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Setting up computer to run Lightroom 5

Discussion in 'Lightroom Installation & Performance' started by Martin Ihrich, Jul 13, 2013.

  1. Martin Ihrich

    Martin Ihrich New Member

    Jul 7, 2013
    Southern U.S.
    Lightroom Experience:
    Primary OS:
    Windows 7 64-bit
    Lightroom Version:
    First of all "hi" to everyone! I have been reading the forums for some time now and decided to join the community. I am upgrading my machine and have some questions as to where best to locate the different parts of Lightroom. I understand that there are speed advantages to splitting up some of the functiosns on different drives. The drives that will be available for use are:

    #1 WD VelociRaptor 10,000rpm SATA 3 240GB

    #2 WD Black 7,000rpm SATA 2 500GB

    #3 WD Blue 7,000rpm SATA 2 320GB

    #4 WD Blue 7,000rpm SATA 2 500GB

    (All are internal drives)

    I would like to get Lightroom5 set up correctly from the start. Any help from the community here will be greatly appreciated!
    Last edited: Jul 13, 2013
  2. Tony Jay

    Tony Jay Lightroom Guru Staff Member Lightroom Guru

    Jun 8, 2012
    Brisbane, Australia
    Lightroom Experience:
    Primary OS:
    Windows 7 64-bit
    Hi Martin welcome to Lightroom Forums!

    Your question is actually a good one but it doesn't only relate to performance but also to digital asset management.

    My suggestion is to load the application to the fastest internal drive that you have.
    (In my case that is an SSD drive but the 10 000rpm drive looks like your best bet but I am assuming that this is an internal drive.)

    My personal suggestion is to keep the catalog and your images on a separate drive that is dedicated to your Lightroom catalog. In fact I would name the drive something like Lightroom_catalog to make it obvious that nothing else should go on the drive.
    Depending on how much photography you do a 1 TB or larger drive may be best.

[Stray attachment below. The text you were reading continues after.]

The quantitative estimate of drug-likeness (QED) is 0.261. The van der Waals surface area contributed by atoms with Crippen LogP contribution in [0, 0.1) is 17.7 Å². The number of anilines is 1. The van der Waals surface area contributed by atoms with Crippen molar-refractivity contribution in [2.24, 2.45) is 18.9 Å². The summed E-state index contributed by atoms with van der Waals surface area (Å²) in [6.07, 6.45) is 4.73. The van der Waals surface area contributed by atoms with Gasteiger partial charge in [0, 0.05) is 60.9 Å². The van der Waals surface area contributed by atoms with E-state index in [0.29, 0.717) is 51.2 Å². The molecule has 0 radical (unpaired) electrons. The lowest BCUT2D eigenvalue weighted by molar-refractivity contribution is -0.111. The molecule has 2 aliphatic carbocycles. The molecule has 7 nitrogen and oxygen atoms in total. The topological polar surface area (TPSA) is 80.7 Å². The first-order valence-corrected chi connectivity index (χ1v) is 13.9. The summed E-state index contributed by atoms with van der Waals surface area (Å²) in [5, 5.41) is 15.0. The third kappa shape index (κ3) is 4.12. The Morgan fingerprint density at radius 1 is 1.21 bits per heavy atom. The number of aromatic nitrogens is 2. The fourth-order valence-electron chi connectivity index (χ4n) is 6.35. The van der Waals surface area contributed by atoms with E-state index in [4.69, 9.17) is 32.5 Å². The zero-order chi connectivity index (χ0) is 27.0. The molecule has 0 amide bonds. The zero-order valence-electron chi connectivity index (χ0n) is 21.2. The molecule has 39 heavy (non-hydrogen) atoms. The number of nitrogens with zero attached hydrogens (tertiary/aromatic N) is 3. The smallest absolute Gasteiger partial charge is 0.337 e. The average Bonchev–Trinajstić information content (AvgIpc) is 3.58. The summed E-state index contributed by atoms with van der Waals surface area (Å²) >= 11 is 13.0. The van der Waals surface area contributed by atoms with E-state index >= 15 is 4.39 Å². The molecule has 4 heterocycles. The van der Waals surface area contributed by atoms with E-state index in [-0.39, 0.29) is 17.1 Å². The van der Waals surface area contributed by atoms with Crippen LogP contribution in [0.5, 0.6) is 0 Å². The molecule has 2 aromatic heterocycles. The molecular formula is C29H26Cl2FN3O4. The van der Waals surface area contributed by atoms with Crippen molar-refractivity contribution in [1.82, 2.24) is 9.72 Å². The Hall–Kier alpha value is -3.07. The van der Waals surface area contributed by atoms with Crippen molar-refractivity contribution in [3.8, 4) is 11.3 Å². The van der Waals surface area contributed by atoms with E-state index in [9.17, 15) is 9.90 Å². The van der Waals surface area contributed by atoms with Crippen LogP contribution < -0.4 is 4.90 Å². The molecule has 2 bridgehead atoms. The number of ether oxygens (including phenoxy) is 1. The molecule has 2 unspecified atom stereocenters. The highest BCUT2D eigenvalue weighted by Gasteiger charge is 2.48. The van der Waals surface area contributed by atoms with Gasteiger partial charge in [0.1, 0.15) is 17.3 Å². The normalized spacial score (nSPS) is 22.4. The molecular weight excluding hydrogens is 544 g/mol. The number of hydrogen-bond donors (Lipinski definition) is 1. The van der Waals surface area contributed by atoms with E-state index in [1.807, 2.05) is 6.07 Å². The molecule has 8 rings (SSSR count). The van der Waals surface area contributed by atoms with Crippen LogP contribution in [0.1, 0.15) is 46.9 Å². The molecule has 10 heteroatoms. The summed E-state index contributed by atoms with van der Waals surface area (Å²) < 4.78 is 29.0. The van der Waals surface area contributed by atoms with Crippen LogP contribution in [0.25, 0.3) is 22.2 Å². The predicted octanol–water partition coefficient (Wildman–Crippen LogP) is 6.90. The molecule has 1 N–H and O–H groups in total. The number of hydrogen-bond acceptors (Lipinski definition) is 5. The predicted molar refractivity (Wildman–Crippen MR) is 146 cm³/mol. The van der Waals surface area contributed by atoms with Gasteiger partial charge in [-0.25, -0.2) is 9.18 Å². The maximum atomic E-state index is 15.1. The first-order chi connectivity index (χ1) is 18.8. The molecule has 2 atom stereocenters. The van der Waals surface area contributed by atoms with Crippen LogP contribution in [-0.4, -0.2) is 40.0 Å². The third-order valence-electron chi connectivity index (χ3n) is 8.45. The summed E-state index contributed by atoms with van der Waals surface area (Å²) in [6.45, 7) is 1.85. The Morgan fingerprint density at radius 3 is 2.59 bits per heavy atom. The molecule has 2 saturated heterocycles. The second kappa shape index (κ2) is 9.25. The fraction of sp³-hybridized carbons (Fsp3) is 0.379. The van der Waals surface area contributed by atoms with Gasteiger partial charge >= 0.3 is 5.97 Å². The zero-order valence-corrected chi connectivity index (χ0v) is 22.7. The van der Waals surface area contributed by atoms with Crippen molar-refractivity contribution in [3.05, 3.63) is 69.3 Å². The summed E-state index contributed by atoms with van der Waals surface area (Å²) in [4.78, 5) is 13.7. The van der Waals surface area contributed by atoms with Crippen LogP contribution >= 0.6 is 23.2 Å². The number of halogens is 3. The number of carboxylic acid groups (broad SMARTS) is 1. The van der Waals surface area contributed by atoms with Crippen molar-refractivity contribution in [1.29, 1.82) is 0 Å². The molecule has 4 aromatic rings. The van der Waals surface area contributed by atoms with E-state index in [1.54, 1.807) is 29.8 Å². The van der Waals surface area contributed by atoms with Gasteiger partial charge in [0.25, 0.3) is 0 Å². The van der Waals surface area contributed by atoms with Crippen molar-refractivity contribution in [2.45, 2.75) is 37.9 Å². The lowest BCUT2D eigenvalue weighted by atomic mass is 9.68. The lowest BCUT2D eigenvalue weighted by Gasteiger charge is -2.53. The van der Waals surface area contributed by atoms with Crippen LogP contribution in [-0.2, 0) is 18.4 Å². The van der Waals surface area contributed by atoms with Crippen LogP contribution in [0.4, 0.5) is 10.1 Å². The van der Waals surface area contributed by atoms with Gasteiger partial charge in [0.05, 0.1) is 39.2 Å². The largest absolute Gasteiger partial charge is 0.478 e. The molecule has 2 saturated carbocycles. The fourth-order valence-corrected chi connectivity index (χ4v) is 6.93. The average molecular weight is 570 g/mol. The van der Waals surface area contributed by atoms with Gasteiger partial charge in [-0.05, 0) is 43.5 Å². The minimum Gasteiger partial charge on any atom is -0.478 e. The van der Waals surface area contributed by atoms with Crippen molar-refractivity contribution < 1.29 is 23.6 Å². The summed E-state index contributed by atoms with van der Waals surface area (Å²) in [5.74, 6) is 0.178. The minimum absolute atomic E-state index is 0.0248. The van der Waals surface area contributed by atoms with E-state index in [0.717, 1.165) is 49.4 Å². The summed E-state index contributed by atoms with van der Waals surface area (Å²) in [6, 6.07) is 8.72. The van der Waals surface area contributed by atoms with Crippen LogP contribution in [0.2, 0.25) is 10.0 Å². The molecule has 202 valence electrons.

If you anything about hard drive technology then you will know that it is only a metter of time before the drive will die so it is crucially, fundamentally important to backup the images and the catalog.
    I have a second interal hard drive to which I do bit-for-bit backups of my Lightroom_catalog drive as well as two external drives to which I also do bit-for-bit backups.

    Whether you elect to follow my suggestions closely or more loosely is no matter the key thing to understand is why one is doing things in a particular way.
    Data integrity and security is as important as performance of the computer system.

    Tony Jay
  3. Jim Wilde

    Jim Wilde Lightroom Guru Staff Member Moderator Lightroom Guru

    Feb 1, 2010
    West Sussex, UK
    Lightroom Experience:
    Primary OS:
    Mac 10.11.x El Capitan
    Lightroom Version:
    6.6 / CC 2015.6
    Lightroom License:
    CC Subscription
    My own system, which I had built following lots of good advice from members of this forum back in 2010, ended up being (like yours) a 4 internal drive system, as follows:

    Drive 1: Standard system drive containing OS, Program Files, User Libraries

    Drive 2: Dedicated drive for all my catalogs/previews (yes I have many, most though are for testing purposes and dedicated per all Lightroom versions from 2 to 5.....but only one Master Catalog).

    Drive 3: Was initially dedicated for the ACR cache, which at the time (Lightroom 2/3) needed to be large as the individual cache dat files were large (up to 17mb in some cases). Since then these dat files have reduced significantly, so I now also use this drive for the image files used in my test catalogs.

    Drive 4: My largest drive (1.5tb) and is dedicated for my master original image files only.

    This setup allows separation of most of the key Lightroom elements, though I could add another drive and then use symbolic links to separate the previews from their catalogs (by default they are always in the same folder).

    To date, it runs great, and I've never suffered from any of the performance issues which plagued many users, particularly with LR4. If I was starting anew to design a new system (maybe next year!), I'd probably maintain this level of separation, though I'd probably introduce two SSDs into the mix, one for the system drive, the other for the catalog drive.

    Not saying this is the best or only way of setting things up, with a 4 drive system you have flexibility, and within reason you can fairly easily move things around to find out what's best.

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